Mary Mallon

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Mary Mallon (September 23, 1870 – November 11, 1938), also known as "Typhoid Mary," was a cook in the United States who is infamous for being an asymptomatic carrier of the bacterium Salmonella typhi, the causative agent of typhoid fever. Despite never falling ill herself, she is believed to have infected at least 51 people, three of whom died, over the course of her career.

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Early Life[edit | edit source]

Mallon was born in 1870 in Cookstown, County Tyrone, in what is now Northern Ireland. She emigrated to the United States in 1883 or 1884, living with her aunt and uncle for a time before finding employment as a cook for affluent families in New York City.

Carrier of Typhoid Fever[edit | edit source]

In 1906, while Mallon was working for a family in Oyster Bay, Long Island, seven of the eight family members fell ill with typhoid fever. When the family hired the sanitary engineer George Soper to investigate, he discovered that Mallon was the likely source of the infection. This marked the first known instance of a healthy carrier of typhoid fever in the United States.

Mallon herself never exhibited any symptoms of the disease, which led to her denial of being a carrier. She believed the health officials were persecuting her without reason. This asymptomatic but infectious condition is a phenomenon that's now understood in the context of medical microbiology, but at the time was relatively unknown.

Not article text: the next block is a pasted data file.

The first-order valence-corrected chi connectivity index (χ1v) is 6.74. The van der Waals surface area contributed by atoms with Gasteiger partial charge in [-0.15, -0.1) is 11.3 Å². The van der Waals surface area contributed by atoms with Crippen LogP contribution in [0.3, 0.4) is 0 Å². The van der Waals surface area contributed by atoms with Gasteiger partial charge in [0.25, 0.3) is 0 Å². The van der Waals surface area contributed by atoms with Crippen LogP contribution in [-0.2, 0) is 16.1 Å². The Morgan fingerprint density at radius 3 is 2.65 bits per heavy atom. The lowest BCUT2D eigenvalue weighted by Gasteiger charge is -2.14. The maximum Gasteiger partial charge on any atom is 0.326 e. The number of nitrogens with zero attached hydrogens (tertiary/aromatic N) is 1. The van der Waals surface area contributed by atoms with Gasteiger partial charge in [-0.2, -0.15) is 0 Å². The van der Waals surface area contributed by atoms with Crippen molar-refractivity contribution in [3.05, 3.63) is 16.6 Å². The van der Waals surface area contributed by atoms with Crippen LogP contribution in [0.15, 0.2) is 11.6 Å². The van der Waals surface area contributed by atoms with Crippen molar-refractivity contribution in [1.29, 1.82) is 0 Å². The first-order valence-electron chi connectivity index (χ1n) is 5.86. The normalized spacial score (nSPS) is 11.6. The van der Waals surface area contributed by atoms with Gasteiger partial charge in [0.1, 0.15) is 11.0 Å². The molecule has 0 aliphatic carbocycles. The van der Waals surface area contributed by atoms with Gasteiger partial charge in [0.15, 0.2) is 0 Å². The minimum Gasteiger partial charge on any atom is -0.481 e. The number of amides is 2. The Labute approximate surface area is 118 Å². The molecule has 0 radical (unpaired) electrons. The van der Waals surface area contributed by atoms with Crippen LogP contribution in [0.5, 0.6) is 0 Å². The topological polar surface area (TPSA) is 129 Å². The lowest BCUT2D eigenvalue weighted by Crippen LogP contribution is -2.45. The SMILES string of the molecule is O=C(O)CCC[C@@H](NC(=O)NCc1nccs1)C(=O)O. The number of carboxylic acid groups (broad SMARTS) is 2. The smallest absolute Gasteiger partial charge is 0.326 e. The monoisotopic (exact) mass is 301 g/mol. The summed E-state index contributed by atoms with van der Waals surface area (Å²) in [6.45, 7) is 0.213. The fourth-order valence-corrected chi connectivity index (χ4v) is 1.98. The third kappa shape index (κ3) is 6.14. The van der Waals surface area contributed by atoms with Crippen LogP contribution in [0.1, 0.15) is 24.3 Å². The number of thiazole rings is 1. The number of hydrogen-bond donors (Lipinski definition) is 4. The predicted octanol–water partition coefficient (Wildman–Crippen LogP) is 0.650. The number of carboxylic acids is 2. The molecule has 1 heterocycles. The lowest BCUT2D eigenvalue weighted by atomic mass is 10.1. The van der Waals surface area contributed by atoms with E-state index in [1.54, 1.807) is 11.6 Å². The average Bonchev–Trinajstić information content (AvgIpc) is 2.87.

Discovery and Quarantine[edit | edit source]

Despite the evidence, Mallon refused to cooperate with health officials, leading to her arrest and forcible quarantine in 1907. She was confined to Riverside Hospital on North Brother Island, where she remained for three years. During this time, public health officials confirmed that she was a carrier of Salmonella typhi.

In 1910, Mallon agreed to be released on the condition that she would not work as a cook and would take reasonable steps to prevent transmitting typhoid to others. However, unable to find work outside of cooking, she changed her name and continued to work as a cook, leading to several additional outbreaks.

Later Life and Death[edit | edit source]

In 1915, Mallon was again arrested and quarantined on North Brother Island after an outbreak at Sloane Hospital for Women. She spent the remainder of her life in quarantine, refusing till the end to believe that she carried the typhoid bacteria. Mallon died in 1938 of a stroke. An autopsy revealed evidence of live typhoid bacteria in her gallbladder.

Legacy[edit | edit source]

Mallon's case has led to significant developments in understanding of disease carriers and public health. It highlights the importance of proper hygiene practices, the potential for asymptomatic carriers to spread disease, and the ethical issues associated with forcible quarantine.

See Also[edit | edit source]

References[edit | edit source]

Mary Mallon Resources

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